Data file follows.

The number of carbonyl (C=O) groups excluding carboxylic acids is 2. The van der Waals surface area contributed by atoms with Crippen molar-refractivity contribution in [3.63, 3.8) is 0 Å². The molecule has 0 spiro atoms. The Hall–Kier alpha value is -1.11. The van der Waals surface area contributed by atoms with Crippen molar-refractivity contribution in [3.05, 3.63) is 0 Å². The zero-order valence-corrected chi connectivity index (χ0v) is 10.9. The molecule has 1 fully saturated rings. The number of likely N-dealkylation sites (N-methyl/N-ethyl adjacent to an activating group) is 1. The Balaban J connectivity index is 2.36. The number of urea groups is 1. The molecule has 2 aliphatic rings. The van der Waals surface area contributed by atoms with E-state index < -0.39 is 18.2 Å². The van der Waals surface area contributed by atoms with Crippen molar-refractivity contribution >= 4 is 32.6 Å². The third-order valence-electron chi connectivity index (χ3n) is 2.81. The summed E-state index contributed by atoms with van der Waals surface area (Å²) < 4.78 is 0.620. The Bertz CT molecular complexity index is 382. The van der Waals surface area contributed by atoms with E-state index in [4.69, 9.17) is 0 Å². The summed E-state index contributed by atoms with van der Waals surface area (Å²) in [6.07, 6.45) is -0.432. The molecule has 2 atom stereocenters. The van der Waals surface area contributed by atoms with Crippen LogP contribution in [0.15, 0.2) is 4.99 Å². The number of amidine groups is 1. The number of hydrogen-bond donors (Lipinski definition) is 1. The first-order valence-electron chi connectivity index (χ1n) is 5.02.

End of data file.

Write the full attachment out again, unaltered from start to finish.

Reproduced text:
The number of carbonyl (C=O) groups excluding carboxylic acids is 2. The van der Waals surface area contributed by atoms with Crippen molar-refractivity contribution in [3.63, 3.8) is 0 Å². The molecule has 0 spiro atoms. The Hall–Kier alpha value is -1.11. The van der Waals surface area contributed by atoms with Crippen molar-refractivity contribution in [3.05, 3.63) is 0 Å². The zero-order valence-corrected chi connectivity index (χ0v) is 10.9. The molecule has 1 fully saturated rings. The number of likely N-dealkylation sites (N-methyl/N-ethyl adjacent to an activating group) is 1. The Balaban J connectivity index is 2.36. The number of urea groups is 1. The molecule has 2 aliphatic rings. The van der Waals surface area contributed by atoms with E-state index < -0.39 is 18.2 Å². The van der Waals surface area contributed by atoms with Crippen molar-refractivity contribution >= 4 is 32.6 Å². The third-order valence-electron chi connectivity index (χ3n) is 2.81. The summed E-state index contributed by atoms with van der Waals surface area (Å²) < 4.78 is 0.620. The Bertz CT molecular complexity index is 382. The van der Waals surface area contributed by atoms with E-state index in [4.69, 9.17) is 0 Å². The summed E-state index contributed by atoms with van der Waals surface area (Å²) in [6.07, 6.45) is -0.432. The molecule has 2 atom stereocenters. The van der Waals surface area contributed by atoms with Crippen LogP contribution in [0.15, 0.2) is 4.99 Å². The number of amidine groups is 1. The number of hydrogen-bond donors (Lipinski definition) is 1. The first-order valence-electron chi connectivity index (χ1n) is 5.02.